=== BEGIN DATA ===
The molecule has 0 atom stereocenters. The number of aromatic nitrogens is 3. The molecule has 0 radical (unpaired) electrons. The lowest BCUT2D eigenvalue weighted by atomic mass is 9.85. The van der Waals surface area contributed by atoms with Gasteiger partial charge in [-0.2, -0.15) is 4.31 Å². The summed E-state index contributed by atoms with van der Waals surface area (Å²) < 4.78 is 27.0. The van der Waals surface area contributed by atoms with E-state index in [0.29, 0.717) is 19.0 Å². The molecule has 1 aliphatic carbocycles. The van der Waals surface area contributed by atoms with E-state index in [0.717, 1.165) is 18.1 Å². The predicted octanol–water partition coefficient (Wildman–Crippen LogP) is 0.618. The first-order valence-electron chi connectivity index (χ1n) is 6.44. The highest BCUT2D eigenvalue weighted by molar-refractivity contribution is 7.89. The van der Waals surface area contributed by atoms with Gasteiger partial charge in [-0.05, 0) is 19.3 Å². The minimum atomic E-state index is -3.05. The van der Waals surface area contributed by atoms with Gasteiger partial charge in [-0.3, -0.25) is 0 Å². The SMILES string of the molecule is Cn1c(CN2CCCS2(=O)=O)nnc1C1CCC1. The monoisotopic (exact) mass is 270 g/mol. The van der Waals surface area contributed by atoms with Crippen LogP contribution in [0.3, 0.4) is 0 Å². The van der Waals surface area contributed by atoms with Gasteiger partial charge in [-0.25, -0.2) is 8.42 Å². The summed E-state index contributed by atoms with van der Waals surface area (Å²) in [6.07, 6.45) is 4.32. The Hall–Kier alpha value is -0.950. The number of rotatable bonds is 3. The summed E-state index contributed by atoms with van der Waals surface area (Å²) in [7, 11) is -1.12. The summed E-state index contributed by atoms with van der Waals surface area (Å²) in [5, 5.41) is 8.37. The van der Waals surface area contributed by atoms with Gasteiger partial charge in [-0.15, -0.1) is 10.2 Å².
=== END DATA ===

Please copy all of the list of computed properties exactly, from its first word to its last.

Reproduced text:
The molecule has 0 atom stereocenters. The number of aromatic nitrogens is 3. The molecule has 0 radical (unpaired) electrons. The lowest BCUT2D eigenvalue weighted by atomic mass is 9.85. The van der Waals surface area contributed by atoms with Gasteiger partial charge in [-0.2, -0.15) is 4.31 Å². The summed E-state index contributed by atoms with van der Waals surface area (Å²) < 4.78 is 27.0. The van der Waals surface area contributed by atoms with E-state index in [0.29, 0.717) is 19.0 Å². The molecule has 1 aliphatic carbocycles. The van der Waals surface area contributed by atoms with E-state index in [0.717, 1.165) is 18.1 Å². The predicted octanol–water partition coefficient (Wildman–Crippen LogP) is 0.618. The first-order valence-electron chi connectivity index (χ1n) is 6.44. The highest BCUT2D eigenvalue weighted by molar-refractivity contribution is 7.89. The van der Waals surface area contributed by atoms with Gasteiger partial charge in [-0.05, 0) is 19.3 Å². The minimum atomic E-state index is -3.05. The van der Waals surface area contributed by atoms with Gasteiger partial charge in [-0.3, -0.25) is 0 Å². The SMILES string of the molecule is Cn1c(CN2CCCS2(=O)=O)nnc1C1CCC1. The monoisotopic (exact) mass is 270 g/mol. The van der Waals surface area contributed by atoms with Crippen LogP contribution in [0.3, 0.4) is 0 Å². The van der Waals surface area contributed by atoms with Gasteiger partial charge in [-0.25, -0.2) is 8.42 Å². The summed E-state index contributed by atoms with van der Waals surface area (Å²) in [6.07, 6.45) is 4.32. The Hall–Kier alpha value is -0.950. The number of rotatable bonds is 3. The summed E-state index contributed by atoms with van der Waals surface area (Å²) in [7, 11) is -1.12. The summed E-state index contributed by atoms with van der Waals surface area (Å²) in [5, 5.41) is 8.37. The van der Waals surface area contributed by atoms with Gasteiger partial charge in [-0.15, -0.1) is 10.2 Å².